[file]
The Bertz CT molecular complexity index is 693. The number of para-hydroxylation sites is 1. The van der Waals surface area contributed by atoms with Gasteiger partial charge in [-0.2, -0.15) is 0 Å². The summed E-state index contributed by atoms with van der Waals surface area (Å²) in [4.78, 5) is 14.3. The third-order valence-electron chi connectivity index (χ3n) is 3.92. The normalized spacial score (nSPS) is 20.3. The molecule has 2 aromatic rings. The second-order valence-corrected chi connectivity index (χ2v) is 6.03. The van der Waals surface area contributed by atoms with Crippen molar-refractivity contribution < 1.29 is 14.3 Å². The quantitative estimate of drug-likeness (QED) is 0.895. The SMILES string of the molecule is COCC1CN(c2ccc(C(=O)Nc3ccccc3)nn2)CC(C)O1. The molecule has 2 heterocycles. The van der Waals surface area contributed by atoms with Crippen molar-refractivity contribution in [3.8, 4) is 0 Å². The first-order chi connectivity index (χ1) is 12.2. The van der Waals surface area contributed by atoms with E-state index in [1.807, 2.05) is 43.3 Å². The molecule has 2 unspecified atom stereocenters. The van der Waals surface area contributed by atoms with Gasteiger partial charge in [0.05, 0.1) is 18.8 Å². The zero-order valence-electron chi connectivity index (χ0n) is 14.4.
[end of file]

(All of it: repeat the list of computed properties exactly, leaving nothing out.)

The Bertz CT molecular complexity index is 693. The number of para-hydroxylation sites is 1. The van der Waals surface area contributed by atoms with Gasteiger partial charge in [-0.2, -0.15) is 0 Å². The summed E-state index contributed by atoms with van der Waals surface area (Å²) in [4.78, 5) is 14.3. The third-order valence-electron chi connectivity index (χ3n) is 3.92. The normalized spacial score (nSPS) is 20.3. The molecule has 2 aromatic rings. The second-order valence-corrected chi connectivity index (χ2v) is 6.03. The van der Waals surface area contributed by atoms with Crippen molar-refractivity contribution < 1.29 is 14.3 Å². The quantitative estimate of drug-likeness (QED) is 0.895. The SMILES string of the molecule is COCC1CN(c2ccc(C(=O)Nc3ccccc3)nn2)CC(C)O1. The molecule has 2 heterocycles. The van der Waals surface area contributed by atoms with Crippen molar-refractivity contribution in [3.8, 4) is 0 Å². The first-order chi connectivity index (χ1) is 12.2. The van der Waals surface area contributed by atoms with E-state index in [1.807, 2.05) is 43.3 Å². The molecule has 2 unspecified atom stereocenters. The van der Waals surface area contributed by atoms with Gasteiger partial charge in [0.05, 0.1) is 18.8 Å². The zero-order valence-electron chi connectivity index (χ0n) is 14.4.